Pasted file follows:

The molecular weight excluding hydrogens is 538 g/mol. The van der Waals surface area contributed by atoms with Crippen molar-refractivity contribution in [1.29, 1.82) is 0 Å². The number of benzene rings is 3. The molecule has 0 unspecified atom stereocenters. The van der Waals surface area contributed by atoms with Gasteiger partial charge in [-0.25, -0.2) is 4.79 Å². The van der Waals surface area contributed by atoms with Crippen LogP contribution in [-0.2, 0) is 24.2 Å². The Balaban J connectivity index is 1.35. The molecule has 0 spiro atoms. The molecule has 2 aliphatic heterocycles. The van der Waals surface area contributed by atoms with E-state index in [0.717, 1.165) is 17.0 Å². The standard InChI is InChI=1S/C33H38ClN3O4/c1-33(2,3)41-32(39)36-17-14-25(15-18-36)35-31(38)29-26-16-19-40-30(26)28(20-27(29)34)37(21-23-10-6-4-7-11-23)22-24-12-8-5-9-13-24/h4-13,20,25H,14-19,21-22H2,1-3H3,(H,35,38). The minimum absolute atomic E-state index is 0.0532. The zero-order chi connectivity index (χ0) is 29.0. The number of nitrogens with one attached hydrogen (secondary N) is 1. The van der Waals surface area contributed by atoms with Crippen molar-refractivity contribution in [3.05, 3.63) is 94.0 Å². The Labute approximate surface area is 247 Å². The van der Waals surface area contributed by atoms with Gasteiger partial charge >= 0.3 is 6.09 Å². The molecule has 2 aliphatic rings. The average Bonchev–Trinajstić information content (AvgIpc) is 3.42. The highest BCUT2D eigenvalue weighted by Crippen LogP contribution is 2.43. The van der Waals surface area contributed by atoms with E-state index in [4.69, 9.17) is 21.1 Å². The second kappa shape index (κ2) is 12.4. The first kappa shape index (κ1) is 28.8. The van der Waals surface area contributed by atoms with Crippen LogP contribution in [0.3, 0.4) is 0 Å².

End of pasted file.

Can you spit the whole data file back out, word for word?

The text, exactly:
The molecular weight excluding hydrogens is 538 g/mol. The van der Waals surface area contributed by atoms with Crippen molar-refractivity contribution in [1.29, 1.82) is 0 Å². The number of benzene rings is 3. The molecule has 0 unspecified atom stereocenters. The van der Waals surface area contributed by atoms with Gasteiger partial charge in [-0.25, -0.2) is 4.79 Å². The van der Waals surface area contributed by atoms with Crippen LogP contribution in [-0.2, 0) is 24.2 Å². The Balaban J connectivity index is 1.35. The molecule has 0 spiro atoms. The molecule has 2 aliphatic heterocycles. The van der Waals surface area contributed by atoms with E-state index in [0.717, 1.165) is 17.0 Å². The standard InChI is InChI=1S/C33H38ClN3O4/c1-33(2,3)41-32(39)36-17-14-25(15-18-36)35-31(38)29-26-16-19-40-30(26)28(20-27(29)34)37(21-23-10-6-4-7-11-23)22-24-12-8-5-9-13-24/h4-13,20,25H,14-19,21-22H2,1-3H3,(H,35,38). The minimum absolute atomic E-state index is 0.0532. The zero-order chi connectivity index (χ0) is 29.0. The number of nitrogens with one attached hydrogen (secondary N) is 1. The van der Waals surface area contributed by atoms with Crippen molar-refractivity contribution in [3.05, 3.63) is 94.0 Å². The Labute approximate surface area is 247 Å². The van der Waals surface area contributed by atoms with Gasteiger partial charge >= 0.3 is 6.09 Å². The molecule has 2 aliphatic rings. The average Bonchev–Trinajstić information content (AvgIpc) is 3.42. The highest BCUT2D eigenvalue weighted by Crippen LogP contribution is 2.43. The van der Waals surface area contributed by atoms with E-state index in [4.69, 9.17) is 21.1 Å². The second kappa shape index (κ2) is 12.4. The first kappa shape index (κ1) is 28.8. The van der Waals surface area contributed by atoms with Crippen LogP contribution in [0.3, 0.4) is 0 Å².